Finally, we have survived January. By the weekend, we will be 10% of the way through 2020. With this in mind, I feel this week is an ideal opportunity to set out my list of deciding factors concerning what racing series I enter next year, and explain why each factor is important to me.
Whilst the majority of these factors are in no particular order, there is of course one fundamental barrier to certain competitions. Price. One of the unique aspects of this blog is that I am striving to make this journey independent of ‘the bank of Mum & Dad’, in an attempt to prove that motorsport is not quite as elitist as it’s made out to be. Ultimately, bringing in sponsors will hopefully provide assistance to cover costs, but the potential cashflow from these avenues can be unpredictable, and the revenue gained is most likely supplementary in value.
As a result, the upper boundary of total costs for the year is likely to be £45,000. Having said that it is highly likely that even this number is unattainable, but best-case-scenario is around this figure. By total costs I should clarify this really is all inclusive, for instance the year’s petrol and tyre costs, costs of extra parts and maintenance, and transportation to and from events.
The second most important consideration is following. After all, my plan is to document this racing journey, yet if I’m competing in a class that nobody has ever heard of, that doesn’t exactly match my goal. I want to prove that, with hard work and sacrifices, it is possible to make it into well-known racing series, and racing in a series supporting high-profile, national championships like the BTCC or British GT is an attainable target. Maybe not immediately, but it may be a good level of exposure to strive for.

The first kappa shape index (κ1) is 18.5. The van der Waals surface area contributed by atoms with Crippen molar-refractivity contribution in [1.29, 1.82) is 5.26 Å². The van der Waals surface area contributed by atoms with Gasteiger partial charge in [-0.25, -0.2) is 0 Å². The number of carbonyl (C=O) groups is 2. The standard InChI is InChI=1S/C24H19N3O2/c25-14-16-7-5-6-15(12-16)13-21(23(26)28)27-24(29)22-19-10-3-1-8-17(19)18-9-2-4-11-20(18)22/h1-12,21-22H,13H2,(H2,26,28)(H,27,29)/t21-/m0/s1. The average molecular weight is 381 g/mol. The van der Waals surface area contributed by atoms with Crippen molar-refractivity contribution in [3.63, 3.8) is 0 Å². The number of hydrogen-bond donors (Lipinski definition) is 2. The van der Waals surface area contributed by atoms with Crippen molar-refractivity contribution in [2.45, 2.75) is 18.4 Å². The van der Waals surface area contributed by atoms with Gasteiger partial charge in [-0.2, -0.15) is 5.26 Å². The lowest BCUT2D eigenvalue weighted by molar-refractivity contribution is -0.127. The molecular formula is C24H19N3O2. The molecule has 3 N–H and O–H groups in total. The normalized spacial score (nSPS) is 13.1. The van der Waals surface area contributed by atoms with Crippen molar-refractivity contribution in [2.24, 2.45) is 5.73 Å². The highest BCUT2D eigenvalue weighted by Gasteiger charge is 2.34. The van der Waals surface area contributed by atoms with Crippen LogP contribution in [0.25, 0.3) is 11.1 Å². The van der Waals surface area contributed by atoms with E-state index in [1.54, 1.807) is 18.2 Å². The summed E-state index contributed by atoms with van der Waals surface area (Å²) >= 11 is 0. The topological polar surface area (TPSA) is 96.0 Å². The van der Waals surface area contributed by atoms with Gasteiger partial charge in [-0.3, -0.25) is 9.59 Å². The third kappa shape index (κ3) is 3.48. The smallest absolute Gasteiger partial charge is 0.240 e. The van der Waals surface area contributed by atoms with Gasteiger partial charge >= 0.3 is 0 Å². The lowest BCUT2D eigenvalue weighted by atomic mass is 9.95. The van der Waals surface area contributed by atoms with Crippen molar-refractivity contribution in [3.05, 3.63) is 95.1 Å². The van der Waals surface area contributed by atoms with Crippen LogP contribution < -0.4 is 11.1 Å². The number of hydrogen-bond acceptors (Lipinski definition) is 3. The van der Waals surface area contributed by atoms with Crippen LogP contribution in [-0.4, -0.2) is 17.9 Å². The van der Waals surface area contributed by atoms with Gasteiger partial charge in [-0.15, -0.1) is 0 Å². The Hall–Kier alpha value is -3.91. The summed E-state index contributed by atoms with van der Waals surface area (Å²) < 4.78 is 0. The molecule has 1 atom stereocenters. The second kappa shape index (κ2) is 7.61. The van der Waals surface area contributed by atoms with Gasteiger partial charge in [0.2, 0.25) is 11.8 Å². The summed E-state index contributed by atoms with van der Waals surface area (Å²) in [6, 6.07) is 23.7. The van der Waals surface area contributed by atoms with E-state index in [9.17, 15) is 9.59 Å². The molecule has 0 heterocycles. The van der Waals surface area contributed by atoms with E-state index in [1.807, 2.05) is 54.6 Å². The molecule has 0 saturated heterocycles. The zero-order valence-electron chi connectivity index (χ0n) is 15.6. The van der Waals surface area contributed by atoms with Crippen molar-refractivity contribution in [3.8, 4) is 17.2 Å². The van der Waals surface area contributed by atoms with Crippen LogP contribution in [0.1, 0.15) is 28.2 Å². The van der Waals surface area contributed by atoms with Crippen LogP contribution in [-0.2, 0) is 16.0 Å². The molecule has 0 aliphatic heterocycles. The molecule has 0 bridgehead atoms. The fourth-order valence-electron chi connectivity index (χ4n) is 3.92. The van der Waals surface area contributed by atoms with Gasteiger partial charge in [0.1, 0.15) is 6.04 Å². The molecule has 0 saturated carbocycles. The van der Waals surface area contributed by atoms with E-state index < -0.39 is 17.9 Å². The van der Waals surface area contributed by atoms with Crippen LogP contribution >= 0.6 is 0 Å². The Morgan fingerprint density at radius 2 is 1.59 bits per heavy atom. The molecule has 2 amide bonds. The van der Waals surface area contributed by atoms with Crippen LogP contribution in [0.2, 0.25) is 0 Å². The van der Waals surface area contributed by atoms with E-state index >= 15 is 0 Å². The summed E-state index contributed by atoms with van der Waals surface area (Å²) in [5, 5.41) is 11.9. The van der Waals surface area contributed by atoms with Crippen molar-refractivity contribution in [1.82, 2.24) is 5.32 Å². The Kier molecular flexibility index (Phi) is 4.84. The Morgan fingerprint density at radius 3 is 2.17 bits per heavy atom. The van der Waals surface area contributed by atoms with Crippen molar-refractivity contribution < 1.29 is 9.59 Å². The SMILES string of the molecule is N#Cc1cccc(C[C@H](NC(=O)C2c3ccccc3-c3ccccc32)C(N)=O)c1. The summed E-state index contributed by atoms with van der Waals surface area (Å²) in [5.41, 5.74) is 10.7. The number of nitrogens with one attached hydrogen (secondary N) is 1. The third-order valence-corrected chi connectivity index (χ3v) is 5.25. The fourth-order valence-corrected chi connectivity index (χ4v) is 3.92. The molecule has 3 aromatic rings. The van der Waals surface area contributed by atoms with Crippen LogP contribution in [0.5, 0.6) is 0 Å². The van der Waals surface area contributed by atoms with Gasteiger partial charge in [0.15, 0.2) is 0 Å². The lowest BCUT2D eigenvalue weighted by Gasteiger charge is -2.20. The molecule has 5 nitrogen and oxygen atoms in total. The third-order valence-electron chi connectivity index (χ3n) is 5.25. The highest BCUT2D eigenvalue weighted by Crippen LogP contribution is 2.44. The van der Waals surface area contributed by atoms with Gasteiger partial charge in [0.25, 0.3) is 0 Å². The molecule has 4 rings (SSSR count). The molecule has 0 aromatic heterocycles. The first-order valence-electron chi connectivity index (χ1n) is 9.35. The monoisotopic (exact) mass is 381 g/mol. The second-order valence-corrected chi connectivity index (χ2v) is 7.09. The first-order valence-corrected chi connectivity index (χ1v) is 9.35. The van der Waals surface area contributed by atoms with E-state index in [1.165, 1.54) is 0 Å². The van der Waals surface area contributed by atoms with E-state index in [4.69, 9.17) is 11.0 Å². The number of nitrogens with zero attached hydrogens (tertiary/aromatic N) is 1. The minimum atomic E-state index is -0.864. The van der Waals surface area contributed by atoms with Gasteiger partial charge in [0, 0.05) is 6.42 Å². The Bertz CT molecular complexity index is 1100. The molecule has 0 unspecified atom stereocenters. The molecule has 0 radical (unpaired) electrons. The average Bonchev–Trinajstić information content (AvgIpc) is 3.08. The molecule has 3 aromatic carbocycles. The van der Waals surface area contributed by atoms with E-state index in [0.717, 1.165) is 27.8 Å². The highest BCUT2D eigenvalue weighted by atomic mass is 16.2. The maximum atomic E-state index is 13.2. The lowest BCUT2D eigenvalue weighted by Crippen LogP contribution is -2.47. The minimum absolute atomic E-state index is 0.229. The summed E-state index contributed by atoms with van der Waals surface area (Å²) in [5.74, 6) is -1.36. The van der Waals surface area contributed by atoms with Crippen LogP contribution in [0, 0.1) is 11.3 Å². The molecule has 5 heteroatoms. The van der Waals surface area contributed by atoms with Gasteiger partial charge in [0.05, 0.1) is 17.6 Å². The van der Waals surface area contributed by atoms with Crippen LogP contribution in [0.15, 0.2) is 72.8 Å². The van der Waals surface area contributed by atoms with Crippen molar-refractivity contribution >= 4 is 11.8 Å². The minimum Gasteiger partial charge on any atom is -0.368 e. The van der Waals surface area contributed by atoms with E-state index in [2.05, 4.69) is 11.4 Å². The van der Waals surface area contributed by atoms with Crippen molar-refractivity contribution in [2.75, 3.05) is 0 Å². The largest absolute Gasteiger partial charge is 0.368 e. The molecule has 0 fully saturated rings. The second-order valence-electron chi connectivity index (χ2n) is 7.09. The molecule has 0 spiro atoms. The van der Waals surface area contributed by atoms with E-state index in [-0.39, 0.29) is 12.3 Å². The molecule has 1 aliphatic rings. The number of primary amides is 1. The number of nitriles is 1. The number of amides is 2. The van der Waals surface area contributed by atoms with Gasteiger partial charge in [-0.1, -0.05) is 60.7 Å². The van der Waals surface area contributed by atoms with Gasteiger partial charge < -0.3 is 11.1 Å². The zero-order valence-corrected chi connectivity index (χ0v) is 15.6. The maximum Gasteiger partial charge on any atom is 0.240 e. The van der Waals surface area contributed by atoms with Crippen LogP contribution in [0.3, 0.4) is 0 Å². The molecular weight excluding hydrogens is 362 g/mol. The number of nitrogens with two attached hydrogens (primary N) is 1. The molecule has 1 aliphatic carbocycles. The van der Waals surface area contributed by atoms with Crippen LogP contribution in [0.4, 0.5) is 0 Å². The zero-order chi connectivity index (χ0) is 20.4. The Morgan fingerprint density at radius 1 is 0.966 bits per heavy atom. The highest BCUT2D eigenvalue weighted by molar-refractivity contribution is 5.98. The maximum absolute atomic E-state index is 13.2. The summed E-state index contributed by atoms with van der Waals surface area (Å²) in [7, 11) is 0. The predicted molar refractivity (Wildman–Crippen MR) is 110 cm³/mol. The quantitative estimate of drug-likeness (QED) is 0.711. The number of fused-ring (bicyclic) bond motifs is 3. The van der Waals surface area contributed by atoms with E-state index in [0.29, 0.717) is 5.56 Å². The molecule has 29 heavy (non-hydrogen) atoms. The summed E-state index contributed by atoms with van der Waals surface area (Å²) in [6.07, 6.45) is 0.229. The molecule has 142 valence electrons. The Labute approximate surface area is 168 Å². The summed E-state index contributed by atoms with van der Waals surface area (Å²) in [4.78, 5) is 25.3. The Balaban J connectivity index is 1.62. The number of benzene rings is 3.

The next few considerations to be made relate to the cars themselves. In some series it is very easy for a select few racers to dominate proceedings, all because they were able to invest more into their car’s preparation. In some series there is nothing stopping competitors from rebuilding their engines after each round. Clearly, this is not a practice I would be able to afford, and therefore I would be immediately disadvantaged before the car is even fired up.
To combat this, I am looking at series in which vehicles are closely regulated. It is likely this requirement will limit myself to single-manufacture series, where all maintenance is completed to an equivalent standard at a standardised price. Following on from this, a series that perhaps utilises under-stressed componentry is desirable. This would further reduce in-season maintenance costs, as cars would be more reliable due to parts being less liable to failure.
The last category of consideration amounts to personal preferences in terms of what I would like to drive. In an ideal environment, I would prefer to race a rear-wheel drive car. This is mostly from the standpoint that this is what all top-level racing cars (excluding rally cars etc which are 4-wheel drive) use as their drivetrain, but partly because I currently daily-drive a front-wheel drive hatchback, so if I was to race one too my brain may find it hard to distinguish between road-driving and track-driving, potentially leading to some less-than-sensible B-road endeavours…
Finally, I would prefer not to drive a converted road-car chassis. Vehicles developed with track driving in mind are, in general, much more rigid in their shell and possess better dynamic qualities in comparison to stripped out road cars. What I mean is I don’t see the value in taking a 15-year old BMW 320i and hooning it around. For starters, a car of that class doesn’t fit in with the other considerations listed above, as the modifications completed in making it race ready would fluctuate hugely from racer to racer to start with. That does not mean the car I race can’t be road legal though. Machines like Caterhams or Ariel Atoms are prime examples of track-biased, number-plate owning weapons, of which I would be thrilled to drive.
So there we have it, what I am specifically studying when considering where to race in the next year. A few of the coming episodes will contain in depth reviews of the racing series I am looking at potentially entering, where I will dive in to whether they fit my requirements. It will be interesting to see which tops the chart by the end of the year, and which I’ll be a part of in the future…
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